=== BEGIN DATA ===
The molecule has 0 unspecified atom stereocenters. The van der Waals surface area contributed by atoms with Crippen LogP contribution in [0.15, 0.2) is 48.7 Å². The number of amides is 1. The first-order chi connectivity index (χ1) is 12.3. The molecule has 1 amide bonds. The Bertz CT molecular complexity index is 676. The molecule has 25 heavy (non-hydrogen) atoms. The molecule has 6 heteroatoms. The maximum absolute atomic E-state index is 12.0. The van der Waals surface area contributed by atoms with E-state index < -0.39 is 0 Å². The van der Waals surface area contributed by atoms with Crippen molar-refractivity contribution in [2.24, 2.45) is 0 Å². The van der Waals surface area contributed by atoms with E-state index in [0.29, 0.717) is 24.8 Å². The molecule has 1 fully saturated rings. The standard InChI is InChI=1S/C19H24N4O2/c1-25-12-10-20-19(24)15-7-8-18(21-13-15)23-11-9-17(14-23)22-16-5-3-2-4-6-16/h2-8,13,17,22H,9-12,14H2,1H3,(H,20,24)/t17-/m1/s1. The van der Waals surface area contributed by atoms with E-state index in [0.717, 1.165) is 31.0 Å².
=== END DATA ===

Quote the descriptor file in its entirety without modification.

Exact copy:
The molecule has 0 unspecified atom stereocenters. The van der Waals surface area contributed by atoms with Crippen LogP contribution in [0.15, 0.2) is 48.7 Å². The number of amides is 1. The first-order chi connectivity index (χ1) is 12.3. The molecule has 1 amide bonds. The Bertz CT molecular complexity index is 676. The molecule has 25 heavy (non-hydrogen) atoms. The molecule has 6 heteroatoms. The maximum absolute atomic E-state index is 12.0. The van der Waals surface area contributed by atoms with E-state index < -0.39 is 0 Å². The van der Waals surface area contributed by atoms with Crippen molar-refractivity contribution in [2.24, 2.45) is 0 Å². The van der Waals surface area contributed by atoms with E-state index in [0.29, 0.717) is 24.8 Å². The molecule has 1 fully saturated rings. The standard InChI is InChI=1S/C19H24N4O2/c1-25-12-10-20-19(24)15-7-8-18(21-13-15)23-11-9-17(14-23)22-16-5-3-2-4-6-16/h2-8,13,17,22H,9-12,14H2,1H3,(H,20,24)/t17-/m1/s1. The van der Waals surface area contributed by atoms with E-state index in [0.717, 1.165) is 31.0 Å².